WHAT IS WELLNESS?

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WHAT IS WELLNESS?

There are two important aspects to this definition. First, wellness is not a passive or static state but rather an “active pursuit” that is associated with intentions, choices and actions as we work toward an optimal state of health and wellbeing. Second, wellness is linked to holistic health—that is, it extends beyond physical health and incorporates many different dimensions that should work in harmony.

Wellness is an individual pursuit—we have self-responsibility for our own choices, behaviors and lifestyles—but it is also significantly influenced by the physical, social and cultural environments in which we live.

Wellness is often confused with terms such as health, wellbeing and happiness. While there are common elements among them, wellness is distinguished by not referring to a static state of being (i.e., being happy, in good health, or a state of wellbeing). Rather, wellness is associated with an active process of being aware and making choices that lead toward an outcome of optimal holistic health and wellbeing.

Wellness Is Multidimensional

Wellness is about more than just physical health. Most models of wellness include at least 6 dimensions (and sometimes up to 9 or 12):

Wellness infographic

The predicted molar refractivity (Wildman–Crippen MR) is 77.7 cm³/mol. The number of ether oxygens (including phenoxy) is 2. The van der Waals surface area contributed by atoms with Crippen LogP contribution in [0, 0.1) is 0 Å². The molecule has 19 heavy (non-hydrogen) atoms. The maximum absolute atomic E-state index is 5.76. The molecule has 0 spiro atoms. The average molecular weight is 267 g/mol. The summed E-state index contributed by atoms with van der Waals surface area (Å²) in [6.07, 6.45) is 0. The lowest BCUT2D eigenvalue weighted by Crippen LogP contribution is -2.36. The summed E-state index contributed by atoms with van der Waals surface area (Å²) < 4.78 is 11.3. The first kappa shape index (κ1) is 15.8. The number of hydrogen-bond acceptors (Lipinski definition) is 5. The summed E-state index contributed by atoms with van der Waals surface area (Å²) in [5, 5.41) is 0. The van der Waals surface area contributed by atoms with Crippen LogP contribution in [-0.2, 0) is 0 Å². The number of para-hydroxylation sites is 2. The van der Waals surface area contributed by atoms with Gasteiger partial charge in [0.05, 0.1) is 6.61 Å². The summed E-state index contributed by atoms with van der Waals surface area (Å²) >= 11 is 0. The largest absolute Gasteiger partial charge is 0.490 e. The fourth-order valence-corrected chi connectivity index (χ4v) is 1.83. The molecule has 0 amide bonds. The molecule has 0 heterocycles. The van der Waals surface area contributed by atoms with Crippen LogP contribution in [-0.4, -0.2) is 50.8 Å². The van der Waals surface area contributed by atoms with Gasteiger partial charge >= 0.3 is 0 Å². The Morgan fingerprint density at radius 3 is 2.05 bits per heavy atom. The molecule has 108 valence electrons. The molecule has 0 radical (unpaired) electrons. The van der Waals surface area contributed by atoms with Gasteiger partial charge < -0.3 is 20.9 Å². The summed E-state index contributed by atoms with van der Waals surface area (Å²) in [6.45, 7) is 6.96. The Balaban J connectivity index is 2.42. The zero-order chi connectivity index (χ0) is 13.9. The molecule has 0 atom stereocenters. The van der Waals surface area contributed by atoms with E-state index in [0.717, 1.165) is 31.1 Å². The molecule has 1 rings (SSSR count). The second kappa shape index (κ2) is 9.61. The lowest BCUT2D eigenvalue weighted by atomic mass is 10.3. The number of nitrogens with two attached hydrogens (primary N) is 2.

• Physical: A healthy body through exercise, nutrition, sleep, etc.
  • Mental: Engagement with the world through learning, problem-solving, creativity, etc.
  • Emotional: Being in touch with, aware of, accepting of, and able to express one’s feelings (and those of others).
  • Spiritual: Our search for meaning and purpose in human existence.
  • Social: Connecting with, interacting with, and contributing to other people and our communities.
  • Environmental: A healthy physical environment free of hazards; awareness of the role we play in bettering rather than denigrating the natural environment.

 

The Wellness Continuum

One way to understand wellness is to consider health as a continuum that extends from illness to a state of optimal wellbeing.* On one end, patients with poor health engage the medical paradigm to treat illnesses; they interact reactively and episodically with doctors and clinicians who provide care. On the opposite end, people focus proactively on prevention and maximizing their vitality. They adopt attitudes and lifestyles that prevent disease, improve health, and enhance their quality of life and sense of wellbeing. In other words, wellness is proactive, preventive and driven by self-responsibility. The growth of wellness is the extension of this consumer value and worldview.

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